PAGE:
News at DCU

Operation Transformation Step it Up Campaign

Irish children are getting to the top of the wrong league tables – they are at risk of becoming the most obese in Europe.

In primary school, it is recommended that children have just one hour of physical education per week. However, in reality, children are allocated on average 45 minutes per week, with a high proportion receiving no physical education at all (CSSPPA, 2010). The quality of PE varies from school to school and from teacher to teacher, and there are no dedicated PE teachers at Primary level.

Professor Niall Moyna, Dr Catherine Woods and a team from the School of Health and Human Performance at DCU have agreed to work with Operation Transformation to see if Irish children are moving enough from dawn to dusk.

Professor Moyna believes that children need to take 15 000 steps a day to maintain a healthy life. This equates to the Department of Health's recommendation of 60 minutes daily of moderate to vigorous physical activity. A study was conducted with ten primary schools across the country to find out how pupils measure up. In each school, one class was selected and the children were fitted with pedometers to record every step taken during the day. The children were monitored across a number of weeks to get a clear picture of their progress.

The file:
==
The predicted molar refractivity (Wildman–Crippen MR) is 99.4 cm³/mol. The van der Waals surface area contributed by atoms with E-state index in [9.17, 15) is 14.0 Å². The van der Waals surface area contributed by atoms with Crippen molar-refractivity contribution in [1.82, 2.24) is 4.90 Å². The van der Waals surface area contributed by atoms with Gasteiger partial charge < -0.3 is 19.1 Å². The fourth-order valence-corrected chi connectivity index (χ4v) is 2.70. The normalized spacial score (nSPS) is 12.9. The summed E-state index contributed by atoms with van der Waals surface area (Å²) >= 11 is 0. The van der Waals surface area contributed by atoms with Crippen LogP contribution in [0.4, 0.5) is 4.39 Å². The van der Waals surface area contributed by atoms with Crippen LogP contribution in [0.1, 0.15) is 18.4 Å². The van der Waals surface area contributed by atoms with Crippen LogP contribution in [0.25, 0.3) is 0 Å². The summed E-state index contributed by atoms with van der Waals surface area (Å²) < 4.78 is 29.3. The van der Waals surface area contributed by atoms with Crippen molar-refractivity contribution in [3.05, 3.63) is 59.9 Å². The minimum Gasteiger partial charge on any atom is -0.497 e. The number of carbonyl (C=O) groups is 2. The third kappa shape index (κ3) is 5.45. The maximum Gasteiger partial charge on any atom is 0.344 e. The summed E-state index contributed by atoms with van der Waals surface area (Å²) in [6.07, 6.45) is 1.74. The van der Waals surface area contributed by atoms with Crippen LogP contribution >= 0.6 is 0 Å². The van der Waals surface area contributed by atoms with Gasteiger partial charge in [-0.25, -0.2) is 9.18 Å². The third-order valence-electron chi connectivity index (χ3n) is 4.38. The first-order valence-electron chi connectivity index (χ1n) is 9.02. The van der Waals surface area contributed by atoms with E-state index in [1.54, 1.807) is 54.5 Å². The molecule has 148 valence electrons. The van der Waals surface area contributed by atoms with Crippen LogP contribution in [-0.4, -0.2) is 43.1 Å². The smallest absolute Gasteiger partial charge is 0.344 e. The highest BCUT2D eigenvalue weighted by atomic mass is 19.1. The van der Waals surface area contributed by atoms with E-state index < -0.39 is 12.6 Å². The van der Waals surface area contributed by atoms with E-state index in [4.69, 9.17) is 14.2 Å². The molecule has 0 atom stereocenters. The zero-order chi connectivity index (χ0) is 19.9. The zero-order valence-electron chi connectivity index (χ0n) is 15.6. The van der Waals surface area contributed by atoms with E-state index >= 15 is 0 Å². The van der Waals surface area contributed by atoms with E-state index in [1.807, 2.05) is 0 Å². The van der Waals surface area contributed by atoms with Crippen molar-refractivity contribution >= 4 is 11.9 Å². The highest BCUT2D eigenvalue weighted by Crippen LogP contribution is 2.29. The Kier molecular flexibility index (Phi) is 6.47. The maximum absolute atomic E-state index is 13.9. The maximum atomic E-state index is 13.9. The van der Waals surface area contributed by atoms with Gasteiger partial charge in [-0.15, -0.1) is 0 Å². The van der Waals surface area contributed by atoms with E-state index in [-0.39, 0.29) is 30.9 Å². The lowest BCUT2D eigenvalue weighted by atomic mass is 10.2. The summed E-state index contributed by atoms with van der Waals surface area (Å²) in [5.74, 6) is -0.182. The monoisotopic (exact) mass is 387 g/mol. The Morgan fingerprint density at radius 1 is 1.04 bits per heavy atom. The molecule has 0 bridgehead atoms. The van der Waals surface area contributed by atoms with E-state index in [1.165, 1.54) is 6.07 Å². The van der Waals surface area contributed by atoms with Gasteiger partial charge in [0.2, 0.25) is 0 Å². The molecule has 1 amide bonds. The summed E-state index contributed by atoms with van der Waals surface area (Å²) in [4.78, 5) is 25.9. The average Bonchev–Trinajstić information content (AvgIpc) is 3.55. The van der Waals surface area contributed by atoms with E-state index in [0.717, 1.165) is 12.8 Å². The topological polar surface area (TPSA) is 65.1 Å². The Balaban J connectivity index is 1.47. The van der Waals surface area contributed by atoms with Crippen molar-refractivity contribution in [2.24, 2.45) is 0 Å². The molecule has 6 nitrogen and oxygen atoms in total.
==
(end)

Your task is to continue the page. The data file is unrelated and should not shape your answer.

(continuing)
The results were analysed by the team at DCU and, based on the ten schools, the findings were:

• Less than 10 children of all those tested across all the schools are hitting the 15000 steps required.
• The majority of children are 2 000 steps short per day.
• The school with the worst result has children close to 4500 steps short per day.

Professor Moyna firmly believes that unless children increase their levels of physical activity they will develop a range of chronic illnesses such as diabetes, heart disease and even some forms of cancer at an early stage. Additionally, children can improve their academic performance, their social capital and their general wellbeing as a result of being regularly active, according to Dr Catherine Woods.

The 'Step It Up Challenge' is encouraging primary school children to increase their steps by 2 000 a day, one thousand at school and one thousand at home. Parents/guardians, teachers and local communities play a vital role in supporting children to achieve this goal. To help you and/or your child to meet this challenge, DCU has prepared the following guides:

The 'Step It Up' Challenge
Become a Super Stepper
Starter Stepper
Stable Stepper
Stamina Stepper

To read more about Operation Transformation, click here.